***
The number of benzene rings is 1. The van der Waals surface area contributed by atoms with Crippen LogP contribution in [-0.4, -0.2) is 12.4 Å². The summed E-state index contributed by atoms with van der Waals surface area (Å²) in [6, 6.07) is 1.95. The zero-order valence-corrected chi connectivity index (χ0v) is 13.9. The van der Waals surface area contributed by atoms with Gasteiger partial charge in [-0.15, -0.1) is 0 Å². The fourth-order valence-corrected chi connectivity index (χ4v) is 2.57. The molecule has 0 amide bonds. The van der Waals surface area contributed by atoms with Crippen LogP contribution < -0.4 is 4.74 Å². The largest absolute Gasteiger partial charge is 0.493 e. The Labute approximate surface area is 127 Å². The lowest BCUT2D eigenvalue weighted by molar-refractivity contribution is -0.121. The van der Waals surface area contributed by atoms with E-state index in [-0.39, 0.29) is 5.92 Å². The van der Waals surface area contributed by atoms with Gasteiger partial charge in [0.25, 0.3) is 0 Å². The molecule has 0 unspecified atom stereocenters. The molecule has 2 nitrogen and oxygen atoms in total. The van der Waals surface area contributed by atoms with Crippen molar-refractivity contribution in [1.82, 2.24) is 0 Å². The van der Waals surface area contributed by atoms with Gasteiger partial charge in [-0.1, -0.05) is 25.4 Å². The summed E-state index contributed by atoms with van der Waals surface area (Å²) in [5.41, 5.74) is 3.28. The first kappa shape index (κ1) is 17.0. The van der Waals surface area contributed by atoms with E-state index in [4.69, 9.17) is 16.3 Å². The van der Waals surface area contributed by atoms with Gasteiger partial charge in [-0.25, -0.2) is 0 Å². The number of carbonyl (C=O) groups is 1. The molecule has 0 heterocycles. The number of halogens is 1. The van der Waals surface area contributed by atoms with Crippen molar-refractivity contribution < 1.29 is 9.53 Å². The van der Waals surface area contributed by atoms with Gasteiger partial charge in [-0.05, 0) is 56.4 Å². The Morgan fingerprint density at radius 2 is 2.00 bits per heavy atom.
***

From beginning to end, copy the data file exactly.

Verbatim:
The number of benzene rings is 1. The van der Waals surface area contributed by atoms with Crippen LogP contribution in [-0.4, -0.2) is 12.4 Å². The summed E-state index contributed by atoms with van der Waals surface area (Å²) in [6, 6.07) is 1.95. The zero-order valence-corrected chi connectivity index (χ0v) is 13.9. The van der Waals surface area contributed by atoms with Gasteiger partial charge in [-0.15, -0.1) is 0 Å². The fourth-order valence-corrected chi connectivity index (χ4v) is 2.57. The molecule has 0 amide bonds. The van der Waals surface area contributed by atoms with Crippen LogP contribution < -0.4 is 4.74 Å². The largest absolute Gasteiger partial charge is 0.493 e. The Labute approximate surface area is 127 Å². The lowest BCUT2D eigenvalue weighted by molar-refractivity contribution is -0.121. The van der Waals surface area contributed by atoms with E-state index in [-0.39, 0.29) is 5.92 Å². The van der Waals surface area contributed by atoms with Gasteiger partial charge in [0.25, 0.3) is 0 Å². The molecule has 0 unspecified atom stereocenters. The molecule has 2 nitrogen and oxygen atoms in total. The van der Waals surface area contributed by atoms with Crippen molar-refractivity contribution in [1.82, 2.24) is 0 Å². The van der Waals surface area contributed by atoms with Gasteiger partial charge in [-0.1, -0.05) is 25.4 Å². The summed E-state index contributed by atoms with van der Waals surface area (Å²) in [5.41, 5.74) is 3.28. The first kappa shape index (κ1) is 17.0. The van der Waals surface area contributed by atoms with E-state index in [4.69, 9.17) is 16.3 Å². The van der Waals surface area contributed by atoms with Gasteiger partial charge in [-0.25, -0.2) is 0 Å². The number of carbonyl (C=O) groups is 1. The molecule has 0 heterocycles. The number of halogens is 1. The van der Waals surface area contributed by atoms with Crippen molar-refractivity contribution < 1.29 is 9.53 Å². The van der Waals surface area contributed by atoms with Gasteiger partial charge in [-0.05, 0) is 56.4 Å². The Morgan fingerprint density at radius 2 is 2.00 bits per heavy atom.